Donghi D, et al. (2013) The structural stabilization of the kappa three-way junction by Mg(II) represents the first step in the folding of a group II intron. Nucleic Acids Res 41(4):2489-504
Abstract: Folding of group II introns is characterized by a first slow compaction of domain 1 (D1) followed by the rapid docking of other domains to this scaffold. D1 compaction initiates in a small subregion encompassing the kappa and zeta elements. These two tertiary elements are also the major interaction sites with domain 5 to form the catalytic core. Here, we provide the first characterization of the structure adopted at an early folding step and show that the folding control element can be narrowed down to the three-way junction with the kappa motif. In our nuclear magnetic resonance studies of this substructure derived from the yeast mitochondrial group II intron Sc.ai5gamma, we show that a high affinity Mg(II) ion stabilizes the kappa element and enables coaxial stacking between helices d' and d'', favoring a rigid duplex across the three-way junction. The kappa-element folds into a stable GAAA-tetraloop motif and engages in A-minor interactions with helix d'. The addition of cobalt(III)hexammine reveals three distinct binding sites. The Mg(II)-promoted structural rearrangement and rigidification of the D1 core can be identified as the first micro-step of D1 folding.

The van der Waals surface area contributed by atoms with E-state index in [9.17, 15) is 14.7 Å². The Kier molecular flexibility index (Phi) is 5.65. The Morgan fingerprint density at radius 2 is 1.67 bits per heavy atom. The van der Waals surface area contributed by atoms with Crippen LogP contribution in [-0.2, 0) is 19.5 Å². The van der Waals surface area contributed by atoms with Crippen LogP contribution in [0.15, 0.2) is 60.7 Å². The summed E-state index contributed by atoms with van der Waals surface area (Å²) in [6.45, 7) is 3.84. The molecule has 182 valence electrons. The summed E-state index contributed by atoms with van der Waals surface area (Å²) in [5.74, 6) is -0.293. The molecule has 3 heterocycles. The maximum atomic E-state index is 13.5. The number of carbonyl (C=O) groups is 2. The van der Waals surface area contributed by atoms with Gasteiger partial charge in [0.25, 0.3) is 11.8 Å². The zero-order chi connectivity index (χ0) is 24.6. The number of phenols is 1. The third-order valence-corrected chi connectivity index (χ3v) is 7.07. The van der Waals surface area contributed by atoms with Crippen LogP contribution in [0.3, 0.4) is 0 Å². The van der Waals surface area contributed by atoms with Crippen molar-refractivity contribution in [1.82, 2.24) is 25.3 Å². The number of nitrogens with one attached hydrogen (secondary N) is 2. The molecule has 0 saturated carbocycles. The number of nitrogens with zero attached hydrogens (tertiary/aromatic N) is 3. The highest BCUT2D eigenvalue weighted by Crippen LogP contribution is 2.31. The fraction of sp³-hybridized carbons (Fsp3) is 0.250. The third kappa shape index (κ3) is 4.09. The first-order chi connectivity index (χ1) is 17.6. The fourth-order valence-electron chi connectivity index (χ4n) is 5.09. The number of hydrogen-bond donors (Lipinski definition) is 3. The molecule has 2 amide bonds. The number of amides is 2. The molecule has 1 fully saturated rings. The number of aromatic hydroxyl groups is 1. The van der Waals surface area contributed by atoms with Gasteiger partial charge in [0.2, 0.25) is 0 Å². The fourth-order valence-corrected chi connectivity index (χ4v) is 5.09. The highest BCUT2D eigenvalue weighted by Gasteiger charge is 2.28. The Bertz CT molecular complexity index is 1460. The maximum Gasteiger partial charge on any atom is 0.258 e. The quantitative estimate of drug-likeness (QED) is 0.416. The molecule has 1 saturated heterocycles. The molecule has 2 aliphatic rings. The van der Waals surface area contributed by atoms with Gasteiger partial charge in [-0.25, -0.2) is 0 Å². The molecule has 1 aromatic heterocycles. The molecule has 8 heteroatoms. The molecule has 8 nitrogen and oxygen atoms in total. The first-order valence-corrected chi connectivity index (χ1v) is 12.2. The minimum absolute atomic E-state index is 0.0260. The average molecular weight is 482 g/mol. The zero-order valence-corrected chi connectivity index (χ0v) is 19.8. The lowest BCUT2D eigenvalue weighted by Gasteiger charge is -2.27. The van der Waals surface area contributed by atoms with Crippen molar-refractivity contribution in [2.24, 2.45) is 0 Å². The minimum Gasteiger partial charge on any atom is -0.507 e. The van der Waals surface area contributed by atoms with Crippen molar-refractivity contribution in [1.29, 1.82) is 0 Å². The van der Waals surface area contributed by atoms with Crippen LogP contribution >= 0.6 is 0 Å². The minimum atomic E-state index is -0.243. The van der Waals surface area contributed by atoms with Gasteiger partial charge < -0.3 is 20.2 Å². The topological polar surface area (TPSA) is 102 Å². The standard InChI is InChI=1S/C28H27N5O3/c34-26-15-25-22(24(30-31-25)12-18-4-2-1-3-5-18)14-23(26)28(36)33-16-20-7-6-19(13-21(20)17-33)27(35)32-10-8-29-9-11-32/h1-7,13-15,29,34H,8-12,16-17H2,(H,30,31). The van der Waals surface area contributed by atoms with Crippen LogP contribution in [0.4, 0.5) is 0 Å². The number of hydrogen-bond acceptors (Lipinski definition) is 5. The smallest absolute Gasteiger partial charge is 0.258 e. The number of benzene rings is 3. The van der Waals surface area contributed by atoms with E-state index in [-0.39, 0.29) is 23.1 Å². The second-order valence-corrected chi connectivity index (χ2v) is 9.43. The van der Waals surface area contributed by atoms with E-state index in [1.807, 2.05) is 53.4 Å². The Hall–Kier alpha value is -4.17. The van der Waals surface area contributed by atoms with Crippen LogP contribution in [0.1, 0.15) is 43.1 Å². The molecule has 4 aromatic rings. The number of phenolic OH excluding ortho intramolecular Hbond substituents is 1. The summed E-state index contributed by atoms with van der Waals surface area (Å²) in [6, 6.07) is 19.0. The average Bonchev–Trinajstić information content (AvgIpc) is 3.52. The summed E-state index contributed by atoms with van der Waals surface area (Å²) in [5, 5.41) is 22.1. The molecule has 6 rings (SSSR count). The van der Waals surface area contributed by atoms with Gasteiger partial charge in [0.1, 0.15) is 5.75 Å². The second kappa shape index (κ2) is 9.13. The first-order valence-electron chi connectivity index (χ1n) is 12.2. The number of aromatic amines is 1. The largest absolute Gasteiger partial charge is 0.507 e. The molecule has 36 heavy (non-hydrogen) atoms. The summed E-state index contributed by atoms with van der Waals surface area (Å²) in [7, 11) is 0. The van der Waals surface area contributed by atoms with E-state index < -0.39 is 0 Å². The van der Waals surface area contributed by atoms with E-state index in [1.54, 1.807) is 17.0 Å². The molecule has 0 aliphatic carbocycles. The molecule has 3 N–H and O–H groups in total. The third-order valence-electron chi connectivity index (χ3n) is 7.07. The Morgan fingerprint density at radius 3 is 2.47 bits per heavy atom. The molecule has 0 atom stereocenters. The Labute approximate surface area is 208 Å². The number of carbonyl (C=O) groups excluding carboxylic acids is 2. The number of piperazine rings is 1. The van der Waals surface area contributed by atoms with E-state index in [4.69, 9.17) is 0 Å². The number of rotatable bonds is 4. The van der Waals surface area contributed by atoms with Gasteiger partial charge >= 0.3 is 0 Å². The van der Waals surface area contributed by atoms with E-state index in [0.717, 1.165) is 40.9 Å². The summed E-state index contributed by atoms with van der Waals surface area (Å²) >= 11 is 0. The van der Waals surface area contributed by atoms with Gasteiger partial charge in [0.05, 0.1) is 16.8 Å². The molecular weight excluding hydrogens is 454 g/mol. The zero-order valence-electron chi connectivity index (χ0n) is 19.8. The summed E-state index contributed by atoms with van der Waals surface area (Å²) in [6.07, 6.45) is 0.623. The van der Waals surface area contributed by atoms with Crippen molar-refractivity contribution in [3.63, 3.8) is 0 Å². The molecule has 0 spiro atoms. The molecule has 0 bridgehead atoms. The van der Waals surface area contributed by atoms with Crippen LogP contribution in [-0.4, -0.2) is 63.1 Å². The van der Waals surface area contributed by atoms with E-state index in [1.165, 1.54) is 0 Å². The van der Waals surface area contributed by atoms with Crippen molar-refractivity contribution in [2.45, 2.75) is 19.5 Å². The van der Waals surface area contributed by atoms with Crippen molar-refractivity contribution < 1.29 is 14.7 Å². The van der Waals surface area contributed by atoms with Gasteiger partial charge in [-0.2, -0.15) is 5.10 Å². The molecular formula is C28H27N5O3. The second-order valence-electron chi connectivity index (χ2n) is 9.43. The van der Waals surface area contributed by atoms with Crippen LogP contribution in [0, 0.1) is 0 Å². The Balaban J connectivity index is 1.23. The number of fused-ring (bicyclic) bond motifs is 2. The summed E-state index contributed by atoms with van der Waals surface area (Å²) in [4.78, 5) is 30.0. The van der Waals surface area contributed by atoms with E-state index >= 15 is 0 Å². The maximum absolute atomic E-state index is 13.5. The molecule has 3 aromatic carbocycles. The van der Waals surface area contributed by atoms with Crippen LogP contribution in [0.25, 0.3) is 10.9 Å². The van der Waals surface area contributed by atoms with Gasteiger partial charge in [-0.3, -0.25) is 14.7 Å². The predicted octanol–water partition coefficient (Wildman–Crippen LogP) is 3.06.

|Status: Published||Type: Journal Article||PubMed ID: 23275550|
Topics addressed in this paper
- To find other papers on a gene and topic, click on the colored ball in the appropriate box.
- displays other papers with information about that topic for that gene.
- displays other papers in SGD that are associated with that topic.
The topic is addressed in these papers but does not describe a specific gene or chromosomal feature.
- To go to the Locus page for a gene, click on the gene name.
|Topics||Genes linked to topics|